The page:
We… we seem to want to parse out for exceeding a credit limit without looking at the context of the regulation that these are acts of default.

And what we have alleged in the complaint, which ultimately is controlling here, is not an act of default.

So in that instance, the regulation is not triggered and it’s premature for us to decide whether or not it was rationally based.

Ruth Bader Ginsburg:

The one thing that the… the board has said is we don’t want these individual to make every extension of credit or what… to do this kind of thing on a case-by-case basis.

That’s why we’re establishing these categories.

And your interpretation was making the credit card company has to know and every one is going to be a knock-down, drag-out, specific facts of the case.

And that’s exactly, it seems to me, what the board didn’t want to have happen.

Sylvia Antalis Goldsmith:

And I think that gets back to Justice… Justice Kennedy’s question of quite some time ago.

Where I was trying to go is that there is a distinction in the nature of a late fee and an over-limit fee.

And the… the Federal Reserve Board went out of its way to create that factual distinction as to late fees.

And late fees, by nature, are on the periphery of the cost of an extension of credit.

While the total has to be disclosed and your late payment is associated with whether or not you paid toward the total, an over-limit fee by its nature is tied to a specified extension of credit.

May I have this extension of credit, which happens to take me over the credit limit?

Yes, you may, but we are going to charge you a fee for that.

And I think that’s the distinction, is that to the extent we have to get to… let’s just assume the regulation controls here.

Sylvia Antalis Goldsmith:

Does it make sense?

Is it rationally based to create a factual distinction as to late fees which are on the periphery of the cost of an extension of credit and not do so for an over-limit fee that goes to the very core of what the finance charge is supposed to disclose?

Ruth Bader Ginsburg:

Now you’re going back to the regulation itself is no good.

Sylvia Antalis Goldsmith:

To the extent that it controls here, which I’m not sure it does, I think yes.

And that… that decision comes down the nature of the fee and whether or not it is so integrally tied to the cost of an extension of credit that it has to be disclosed as part of the finance charge, and we think that it does.

Ruth Bader Ginsburg:

Ms. McDowell said that… that in dollars and cents, there’s no difference to the customer using… there is a dollars and cents difference, I take it, and would you explain what it is?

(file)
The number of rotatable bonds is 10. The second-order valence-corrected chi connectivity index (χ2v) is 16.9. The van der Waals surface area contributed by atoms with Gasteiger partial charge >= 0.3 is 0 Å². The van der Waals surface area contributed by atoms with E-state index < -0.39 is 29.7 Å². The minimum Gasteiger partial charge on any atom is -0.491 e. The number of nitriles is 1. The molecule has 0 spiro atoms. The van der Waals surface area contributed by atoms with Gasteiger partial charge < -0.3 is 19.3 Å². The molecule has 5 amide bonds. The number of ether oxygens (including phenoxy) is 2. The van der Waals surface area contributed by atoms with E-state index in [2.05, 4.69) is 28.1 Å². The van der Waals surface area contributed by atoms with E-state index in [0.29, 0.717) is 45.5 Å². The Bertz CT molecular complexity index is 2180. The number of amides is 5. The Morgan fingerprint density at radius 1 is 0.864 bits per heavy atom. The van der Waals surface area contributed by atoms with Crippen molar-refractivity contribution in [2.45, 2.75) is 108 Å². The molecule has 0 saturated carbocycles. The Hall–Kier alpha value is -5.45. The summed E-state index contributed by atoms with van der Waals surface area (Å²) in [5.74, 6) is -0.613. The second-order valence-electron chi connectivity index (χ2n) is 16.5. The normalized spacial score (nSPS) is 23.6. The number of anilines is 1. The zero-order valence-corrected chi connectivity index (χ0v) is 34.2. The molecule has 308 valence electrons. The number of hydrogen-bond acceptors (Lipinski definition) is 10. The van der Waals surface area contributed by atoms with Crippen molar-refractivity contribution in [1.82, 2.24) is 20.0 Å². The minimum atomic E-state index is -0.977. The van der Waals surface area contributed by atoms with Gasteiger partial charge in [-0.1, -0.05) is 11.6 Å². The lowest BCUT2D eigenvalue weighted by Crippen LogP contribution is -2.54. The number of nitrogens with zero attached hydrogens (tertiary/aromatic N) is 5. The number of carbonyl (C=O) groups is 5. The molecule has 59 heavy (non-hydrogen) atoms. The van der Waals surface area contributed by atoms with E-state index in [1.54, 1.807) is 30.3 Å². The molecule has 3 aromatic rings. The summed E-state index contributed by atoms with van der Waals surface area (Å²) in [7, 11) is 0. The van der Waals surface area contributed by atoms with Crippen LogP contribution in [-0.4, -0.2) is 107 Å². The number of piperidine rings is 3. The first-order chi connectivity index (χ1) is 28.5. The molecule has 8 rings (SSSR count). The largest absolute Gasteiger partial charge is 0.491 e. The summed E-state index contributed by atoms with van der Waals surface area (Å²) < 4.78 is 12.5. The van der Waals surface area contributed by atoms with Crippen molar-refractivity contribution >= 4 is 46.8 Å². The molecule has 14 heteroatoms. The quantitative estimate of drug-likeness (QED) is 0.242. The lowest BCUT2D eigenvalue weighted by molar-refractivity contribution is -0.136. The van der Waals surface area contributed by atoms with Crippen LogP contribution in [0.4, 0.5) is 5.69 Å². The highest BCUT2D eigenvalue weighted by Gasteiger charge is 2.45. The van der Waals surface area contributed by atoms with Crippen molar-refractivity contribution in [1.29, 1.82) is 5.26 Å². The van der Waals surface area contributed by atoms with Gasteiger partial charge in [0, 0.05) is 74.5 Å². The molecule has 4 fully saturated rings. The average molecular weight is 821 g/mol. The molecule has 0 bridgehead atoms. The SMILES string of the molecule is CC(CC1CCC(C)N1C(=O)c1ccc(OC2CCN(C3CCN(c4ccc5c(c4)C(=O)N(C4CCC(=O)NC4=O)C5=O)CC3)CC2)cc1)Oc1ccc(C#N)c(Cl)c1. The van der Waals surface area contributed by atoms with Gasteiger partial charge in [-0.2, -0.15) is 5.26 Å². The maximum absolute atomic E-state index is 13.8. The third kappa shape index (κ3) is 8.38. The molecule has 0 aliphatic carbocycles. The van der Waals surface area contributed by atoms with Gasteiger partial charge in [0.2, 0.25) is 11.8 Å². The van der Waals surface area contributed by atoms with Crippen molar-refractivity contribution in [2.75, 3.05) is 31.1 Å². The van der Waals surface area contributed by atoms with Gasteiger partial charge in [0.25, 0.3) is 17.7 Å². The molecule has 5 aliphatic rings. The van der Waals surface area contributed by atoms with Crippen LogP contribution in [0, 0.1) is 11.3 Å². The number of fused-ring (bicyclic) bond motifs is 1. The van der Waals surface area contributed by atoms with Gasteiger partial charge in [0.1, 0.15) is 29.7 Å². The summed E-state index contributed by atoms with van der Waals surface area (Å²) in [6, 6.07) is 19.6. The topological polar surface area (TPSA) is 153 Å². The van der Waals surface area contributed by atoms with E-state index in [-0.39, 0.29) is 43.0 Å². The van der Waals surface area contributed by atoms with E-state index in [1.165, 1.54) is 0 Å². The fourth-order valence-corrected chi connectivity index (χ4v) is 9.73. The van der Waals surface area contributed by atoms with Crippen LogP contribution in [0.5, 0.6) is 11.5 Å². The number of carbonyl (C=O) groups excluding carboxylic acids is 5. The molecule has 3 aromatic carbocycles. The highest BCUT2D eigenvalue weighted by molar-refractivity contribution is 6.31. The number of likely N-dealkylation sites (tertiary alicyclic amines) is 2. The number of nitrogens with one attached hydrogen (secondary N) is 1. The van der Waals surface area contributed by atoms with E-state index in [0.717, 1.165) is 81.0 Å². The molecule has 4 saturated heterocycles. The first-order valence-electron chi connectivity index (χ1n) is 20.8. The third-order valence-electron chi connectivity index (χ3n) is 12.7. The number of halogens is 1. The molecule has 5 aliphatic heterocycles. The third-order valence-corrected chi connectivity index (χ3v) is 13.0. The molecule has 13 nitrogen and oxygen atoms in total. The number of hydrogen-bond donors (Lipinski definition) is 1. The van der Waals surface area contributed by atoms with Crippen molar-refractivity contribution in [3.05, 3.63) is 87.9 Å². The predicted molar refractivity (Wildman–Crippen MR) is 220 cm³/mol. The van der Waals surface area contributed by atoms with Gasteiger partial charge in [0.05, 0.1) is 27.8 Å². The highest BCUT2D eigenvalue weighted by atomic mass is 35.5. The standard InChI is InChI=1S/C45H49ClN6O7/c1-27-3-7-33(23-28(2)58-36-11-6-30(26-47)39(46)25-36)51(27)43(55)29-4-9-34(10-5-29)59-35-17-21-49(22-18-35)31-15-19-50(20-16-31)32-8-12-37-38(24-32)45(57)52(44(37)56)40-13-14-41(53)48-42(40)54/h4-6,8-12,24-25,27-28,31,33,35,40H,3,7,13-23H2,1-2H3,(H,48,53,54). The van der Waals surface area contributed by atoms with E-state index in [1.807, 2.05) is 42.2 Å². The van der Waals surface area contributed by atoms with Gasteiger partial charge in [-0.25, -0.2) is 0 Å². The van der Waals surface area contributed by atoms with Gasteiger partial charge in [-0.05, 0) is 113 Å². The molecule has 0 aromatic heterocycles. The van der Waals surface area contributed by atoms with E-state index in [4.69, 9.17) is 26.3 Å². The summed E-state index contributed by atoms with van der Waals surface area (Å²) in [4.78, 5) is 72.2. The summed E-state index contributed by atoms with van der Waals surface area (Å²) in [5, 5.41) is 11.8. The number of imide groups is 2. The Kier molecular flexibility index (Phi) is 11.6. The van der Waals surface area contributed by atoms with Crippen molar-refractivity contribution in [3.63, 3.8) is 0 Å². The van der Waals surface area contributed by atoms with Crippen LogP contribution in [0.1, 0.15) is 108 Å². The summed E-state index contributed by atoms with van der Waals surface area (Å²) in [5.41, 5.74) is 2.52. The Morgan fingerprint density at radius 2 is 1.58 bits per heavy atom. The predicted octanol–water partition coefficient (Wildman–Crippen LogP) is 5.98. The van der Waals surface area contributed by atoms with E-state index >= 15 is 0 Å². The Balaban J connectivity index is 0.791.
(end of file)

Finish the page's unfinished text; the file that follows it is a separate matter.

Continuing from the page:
Sylvia Antalis Goldsmith:

Yes.

With all due respect, I believe she said… may I finish the question?

William H. Rehnquist:

I think you’ve answered it.

Mr. Waxman, you have 3 minutes remaining.

Sylvia Antalis Goldsmith:

Thank you.

Seth P. Waxman:

The question of whether or not we disclosed this fee properly within the regulation was passed on by the lower court.

It is the law of the case.

The lower court held, as the second part of its ruling, that, quote, unequivocally the regulation required us to disclose this fee as an other charge.

Now, Justice Scalia is correct that how you interpret the Fed’s bright line regulation which says, at page 2 of our blue brief, the following charges are not finance charges.

Charges for exceeding a credit limit, of course, depends on what credit limit means, and credit limit is a term of art.

Everybody in the industry understands it.

Even the respondent at page 1 of her brief, she says, quote, in the middle of the page, a credit limit represents the amount of credit the card issuer has preapproved the consumer to obtain.

There’s no possible allegation in this case that she ever asked for an extension of her credit limit or received an extension of her credit limit.

And there is a reason that the board came up with an absolute bright line rule, and the reason is that before 1980, when Congress mandated classifications in order to simplify things for creditors and consumers, the Federal Reserve Board confronted… confronted questions like many of the hypotheticals that Justice Stevens and others have asked here.

Well, what if… what if they knew that it was going to exceed it and what if somebody actually called and asked permission.

I don’t want to be embarrassed in the store.

Will you authorize this?

The board literally… and some of… many of these letter interpretations are cited in the briefs in this case, although not all of them.

The board drove itself crazy trying to answer all of these hypotheticals and came up with a set of letter rulings, exacerbated by the Federal courts also trying to come up with their own interpretations, that made it impossible for issuers to come up with formulaic disclosures that would prevent them from being socked with huge class action awards and allowed them to present information that consumers could compare.

And so Congress said in 1980 we want bright line classifications, and that’s exactly what the board did.

In 1980, the board said that it was amending its regulations to, quote, substitute where possible precise, easily applied rules for principles that create ambiguity and–

William H. Rehnquist:

Thank you, Mr. Waxman.

Seth P. Waxman:

–Thank you, Your Honor.

William H. Rehnquist:

The case is submitted.